But the story of their adventure is really a story about us, and our adventure through life. It is a story about our fears and misunderstandings, our needs and insights as we struggle to understand ourselves and the world we are a part of. I think this book can be successfully utilized in therapy. The message is below the surface, but not hard to recognize. I saw it unfolding as I read it to my daughter, then about halfway through, she went off to play with something else (but she is only three) and I happily immersed myself in the rest of the book. 

The hardcover edition I received for review has several pages at the end of the book that are blank. I would encourage you to make use of these. Notes are highly appropriate here. One section of the story I really loved was where the little wave becomes embroiled in a storm. He is so fearful of getting engulfed in the ocean that he fights and fights against the tide (fights against himself in a way) until he is completely worn out. 

Once he surrenders to the larger forces of the ocean, he finds himself carried away, and transformed from a wave to droplets, to foam, to mist, and then back to a wave. He returns to the ocean aware that he can be manipulated by these forces and still maintain himself. He becomes aware that he is part of something much larger than himself. He becomes aware of other waves around him, and ceases to be afraid of the vast ocean he is in. Meanwhile, the little sunbeam is going through some changes of her own. Once they meet up again, after the “dark and stormy night”, they are better for it, and better for each other.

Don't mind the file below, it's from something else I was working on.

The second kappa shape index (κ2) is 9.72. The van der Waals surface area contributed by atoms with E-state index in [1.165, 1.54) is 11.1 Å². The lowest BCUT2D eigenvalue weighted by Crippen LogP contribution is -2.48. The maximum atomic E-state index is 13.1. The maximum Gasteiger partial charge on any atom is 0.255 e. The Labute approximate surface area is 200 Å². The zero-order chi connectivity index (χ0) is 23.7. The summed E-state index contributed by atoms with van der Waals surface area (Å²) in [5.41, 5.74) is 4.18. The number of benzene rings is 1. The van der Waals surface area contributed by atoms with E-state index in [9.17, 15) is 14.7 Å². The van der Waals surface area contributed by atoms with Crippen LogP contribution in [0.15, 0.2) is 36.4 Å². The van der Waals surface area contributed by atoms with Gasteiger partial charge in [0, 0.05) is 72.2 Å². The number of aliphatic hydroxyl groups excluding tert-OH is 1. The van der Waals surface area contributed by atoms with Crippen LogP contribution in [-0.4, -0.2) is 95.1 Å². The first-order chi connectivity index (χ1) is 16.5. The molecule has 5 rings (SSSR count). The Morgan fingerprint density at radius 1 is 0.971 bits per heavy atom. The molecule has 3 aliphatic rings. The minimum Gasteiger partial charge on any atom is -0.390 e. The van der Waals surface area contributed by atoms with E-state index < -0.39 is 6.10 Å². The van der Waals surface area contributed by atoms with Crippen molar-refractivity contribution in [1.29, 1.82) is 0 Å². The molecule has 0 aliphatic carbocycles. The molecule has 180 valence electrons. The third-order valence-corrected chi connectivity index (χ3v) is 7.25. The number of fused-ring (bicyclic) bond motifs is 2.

A wise and wonderful “children’s” book. I highly recommend it for all ages. 

Available from Unity House at (800) 669-0282. 


By Charlene Costanzo Featherfew Press

Remember Sleeping Beauty? Well, the Twelve Gifts is almost like a Sleeping Beauty remake. The “modern twist” is the Twelve Gifts are not solely destined for “Royal” children, but for all of us! This book was a pleasure to read; my daughter’s top five all-time favorite stories include Sleeping Beauty, so this was really fun for her. I liked the book because I felt the author was accomplishing what she set out to do, which was to awaken within all children the awareness that they are special, and have been from birth. 

The description of each “gift” is accompanied by terrific colored photographs that are artistic and visually pleasing. The gift has a short “wish” following. The gifts are, in brief; Strength ( I really loved the photo that accompanies the “wish” to call on it whenever you need it. A young girl about to climb aboard a school bus!) The second gift is Beauty. The third, Courage. The fourth, Compassion. The fifth, Hope. The sixth, Joy. The seventh, Talent, with a “wish” that each child discover theirs. The eighth, Imagination. The ninth, Reverence. The tenth, Wisdom. The eleventh, Love. The twelfth, Faith.